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Piano Masters Series: Anton Nel

Performing November 12, 2013 at 8 p.m. in Seully Hall

 

 

 

 

 

 

 

 

 

ANTON NEL, pianowinner of the first prize in the 1987 Naumburg International Piano Competition at Carnegie Hall, enjoys a remarkable and multifaceted career that has taken him to North and South America, Europe, Asia and South Africa. Following an auspicious debut at the age of 12 with Beethoven’s C Major Concerto after only two years of study, the Johannesburg native captured first prizes in all the major South African competitions while still in his teens, toured his native country extensively and became a well-known radio and television personality. A student of Adolph Hallis, he made his European debut in France in 1982 and, in the same year, graduated with highest distinction from the University of the Witwatersrand in Johannesburg. He came to the U.S. in 1983, attending the University of Cincinnati, where he pursued his M.M. and D.M.A. degrees under Bela Siki and Frank Weinstock. In addition to garnering many awards from his alma mater during this three-year period he was a prizewinner at the 1984 Leeds International Piano Competition in England and won several first prizes at the Joanna Hodges International Piano Competition in Palm Desert in 1986.

Highlights of Nel’s nearly four decades of concertizing include performances with the Cleveland Orchestra, the symphonies of Chicago, San Francisco, Seattle, Detroit and London, among many others. (He has an active repertoire of more than 100 works for piano and orchestra.) An acclaimed Beethoven interpreter, Nel has performed the concerto cycle several times, most notably on two consecutive evenings with the Cape Philharmonic in 2005. Additionally he has performed all-Beethoven solo recitals, complete cycles of the violin and cello works, and most recently a highly successful run of the Diabelli Variations as part of Moises Kaufman’s play 33 Variations. He was also chosen to give the North American premiere of the newly-discovered Piano Concerto No. 3 in e minor by Felix Mendelssohn in 1992. Two noteworthy world premieres of works by living composers include Virtuoso Alice by David Del Tredici (dedicated to and performed by Nel at his Lincoln Center debut in 1988), as well as Stephen Paulus's Piano Concerto also written for for Nel; the acclaimed world premiere took place in New York in 2003.

As recitalist he has appeared at Carnegie Hall, Lincoln Center, the Metropolitan Museum and the Frick Collection in New York, at the Ambassador Auditorium in Pasadena, Davies Hall in San Francisco and the Library of Congress in Washington, DC. Internationally he has performed recitals in major concert halls in Canada, England (Queen Elizabeth and Wigmore Halls in London), France, Holland (Concertgebouw in Amsterdam), Japan (Suntory Hall in Tokyo), Korea and South Africa. A favorite at summer festivals, he has performed at the Ravinia Festival, at Lincoln Center's Mostly Mozart Festival, as well as at the music festivals of Aspen (where he is on the artist-faculty), Vancouver, Cartagena and Stellenbosch, among many others. Possessing an encyclopedic chamber music and vocal repertoire he has, over the years, regularly collaborated with many of the world's foremost string quartets, instrumental soloists and singers. With acclaimed violinist Sarah Chang, he completed a highly successful tour of Japan and appeared at a special benefit concert for Live Music Now in London, hosted by HRH the Prince of Wales.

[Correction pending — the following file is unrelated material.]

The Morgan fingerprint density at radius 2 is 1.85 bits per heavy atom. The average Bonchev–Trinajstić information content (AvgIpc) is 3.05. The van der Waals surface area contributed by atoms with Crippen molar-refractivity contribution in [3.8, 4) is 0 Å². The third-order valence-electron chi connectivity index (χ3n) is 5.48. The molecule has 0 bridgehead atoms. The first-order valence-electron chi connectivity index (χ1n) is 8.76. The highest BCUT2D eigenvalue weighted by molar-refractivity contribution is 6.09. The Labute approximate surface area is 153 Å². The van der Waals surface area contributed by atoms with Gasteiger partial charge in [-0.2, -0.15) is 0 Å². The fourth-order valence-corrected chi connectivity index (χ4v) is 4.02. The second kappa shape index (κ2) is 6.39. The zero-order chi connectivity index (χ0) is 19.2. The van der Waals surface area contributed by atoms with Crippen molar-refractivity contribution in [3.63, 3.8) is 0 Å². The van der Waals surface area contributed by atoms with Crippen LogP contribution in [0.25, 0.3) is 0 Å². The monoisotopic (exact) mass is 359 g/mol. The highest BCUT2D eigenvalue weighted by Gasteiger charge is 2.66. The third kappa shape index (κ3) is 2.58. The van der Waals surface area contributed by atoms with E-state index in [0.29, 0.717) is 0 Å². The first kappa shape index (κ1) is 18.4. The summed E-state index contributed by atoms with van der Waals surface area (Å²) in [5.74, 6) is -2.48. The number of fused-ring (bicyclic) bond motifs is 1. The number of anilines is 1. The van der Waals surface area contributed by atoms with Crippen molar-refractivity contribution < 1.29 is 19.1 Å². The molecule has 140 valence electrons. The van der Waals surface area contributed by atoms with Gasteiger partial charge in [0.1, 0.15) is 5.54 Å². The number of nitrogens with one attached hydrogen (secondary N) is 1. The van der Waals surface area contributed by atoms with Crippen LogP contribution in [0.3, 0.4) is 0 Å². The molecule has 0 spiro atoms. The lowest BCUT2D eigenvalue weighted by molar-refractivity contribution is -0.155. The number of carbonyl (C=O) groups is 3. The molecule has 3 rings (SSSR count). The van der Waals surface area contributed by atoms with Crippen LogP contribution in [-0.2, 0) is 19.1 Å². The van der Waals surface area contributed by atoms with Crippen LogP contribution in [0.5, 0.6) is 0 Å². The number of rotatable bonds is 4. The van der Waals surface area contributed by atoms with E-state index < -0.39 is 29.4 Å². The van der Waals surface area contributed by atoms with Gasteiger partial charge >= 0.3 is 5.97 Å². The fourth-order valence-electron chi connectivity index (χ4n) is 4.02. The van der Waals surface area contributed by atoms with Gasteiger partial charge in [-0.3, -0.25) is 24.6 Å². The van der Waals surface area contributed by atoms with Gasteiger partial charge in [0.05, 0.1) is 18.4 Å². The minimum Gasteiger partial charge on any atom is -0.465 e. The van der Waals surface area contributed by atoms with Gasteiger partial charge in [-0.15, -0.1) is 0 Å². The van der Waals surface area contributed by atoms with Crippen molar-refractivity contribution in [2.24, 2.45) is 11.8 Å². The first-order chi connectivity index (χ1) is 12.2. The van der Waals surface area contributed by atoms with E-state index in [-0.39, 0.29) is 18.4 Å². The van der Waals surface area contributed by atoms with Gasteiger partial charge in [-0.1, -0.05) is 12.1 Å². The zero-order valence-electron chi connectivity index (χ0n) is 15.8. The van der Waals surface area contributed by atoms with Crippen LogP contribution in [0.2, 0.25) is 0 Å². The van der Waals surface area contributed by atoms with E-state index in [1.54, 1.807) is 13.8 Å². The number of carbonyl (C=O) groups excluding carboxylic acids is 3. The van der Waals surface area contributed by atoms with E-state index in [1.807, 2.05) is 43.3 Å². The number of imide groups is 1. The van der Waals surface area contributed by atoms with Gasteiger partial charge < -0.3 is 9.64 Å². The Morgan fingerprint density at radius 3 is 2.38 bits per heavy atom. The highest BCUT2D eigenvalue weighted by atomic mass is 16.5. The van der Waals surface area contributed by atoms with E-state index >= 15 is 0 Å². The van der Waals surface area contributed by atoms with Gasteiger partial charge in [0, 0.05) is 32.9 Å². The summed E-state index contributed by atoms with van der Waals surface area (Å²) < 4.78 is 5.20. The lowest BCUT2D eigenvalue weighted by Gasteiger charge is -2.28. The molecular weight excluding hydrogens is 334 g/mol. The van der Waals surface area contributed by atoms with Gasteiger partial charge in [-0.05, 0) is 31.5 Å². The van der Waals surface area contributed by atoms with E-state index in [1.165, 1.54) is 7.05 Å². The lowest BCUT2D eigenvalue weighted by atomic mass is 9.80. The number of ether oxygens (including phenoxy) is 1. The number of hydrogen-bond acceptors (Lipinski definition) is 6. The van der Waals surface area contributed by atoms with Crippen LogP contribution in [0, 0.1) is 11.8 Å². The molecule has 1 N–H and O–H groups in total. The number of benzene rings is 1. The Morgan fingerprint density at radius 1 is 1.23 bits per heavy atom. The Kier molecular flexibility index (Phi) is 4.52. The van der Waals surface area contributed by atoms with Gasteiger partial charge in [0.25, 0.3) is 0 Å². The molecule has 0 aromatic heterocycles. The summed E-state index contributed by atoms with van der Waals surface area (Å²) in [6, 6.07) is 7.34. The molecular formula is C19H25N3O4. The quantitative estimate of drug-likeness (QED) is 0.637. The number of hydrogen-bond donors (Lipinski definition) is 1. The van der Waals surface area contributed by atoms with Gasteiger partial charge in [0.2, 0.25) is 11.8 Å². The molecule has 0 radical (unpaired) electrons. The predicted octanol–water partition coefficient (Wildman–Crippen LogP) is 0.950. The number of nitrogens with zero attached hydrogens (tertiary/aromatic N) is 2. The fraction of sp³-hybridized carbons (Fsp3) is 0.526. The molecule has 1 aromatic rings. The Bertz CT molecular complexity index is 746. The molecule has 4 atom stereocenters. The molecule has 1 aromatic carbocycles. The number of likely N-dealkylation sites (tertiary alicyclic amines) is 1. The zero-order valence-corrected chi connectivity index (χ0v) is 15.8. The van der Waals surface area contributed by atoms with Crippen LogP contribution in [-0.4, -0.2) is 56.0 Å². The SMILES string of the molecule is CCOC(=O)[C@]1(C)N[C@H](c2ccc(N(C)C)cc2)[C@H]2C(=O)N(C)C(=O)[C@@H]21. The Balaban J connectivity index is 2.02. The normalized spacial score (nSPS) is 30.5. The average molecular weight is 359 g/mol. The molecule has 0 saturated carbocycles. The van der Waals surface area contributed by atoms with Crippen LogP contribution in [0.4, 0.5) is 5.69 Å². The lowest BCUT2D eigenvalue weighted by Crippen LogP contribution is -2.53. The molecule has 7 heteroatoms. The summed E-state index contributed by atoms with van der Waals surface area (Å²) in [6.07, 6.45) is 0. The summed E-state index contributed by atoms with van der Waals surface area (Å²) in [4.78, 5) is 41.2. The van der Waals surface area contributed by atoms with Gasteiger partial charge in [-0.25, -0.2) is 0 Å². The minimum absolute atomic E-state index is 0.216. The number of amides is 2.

Eager to pursue dual careers in teaching and performing, he was appointed to the faculty of the University of Texas at Austin in his early 20s, followed by professorships at the Eastman School of Music, and the University of Michigan, where he was chairman of the piano department. In September 2000, Nel was appointed as the Priscilla Pond Flawn Regents Professor of Piano and Chamber music at the University of Texas at Austin, where he teaches an international class of students and now heads the Division of Keyboard Studies. Since his return he has also been the recipient of two Austin-American Statesman Critics Circle Awards, as well as the University Cooperative Society/College of Fine Arts award for extra-curricular achievement. In 2001, he was appointed Visiting "Extraordinary" Professor at the University of Stellenbosch in South Africa, and continues to teach masterclasses worldwide. In January 2010 he became the first holder of the new Joe R. and Teresa Lozano Long Endowed Chair in Piano at the University of Texas at Austin.

His recordings include four solo CDs, several chamber music recordings (including the complete Beethoven Piano and Cello Sonatas and Variations and the Brahms Sonatas with Bion Tsang), and works for piano and orchestra by Franck, Faure, and Saint-Saens.

Nel became a U.S. citizen on September 11, 2003. He is a Steinway artist.

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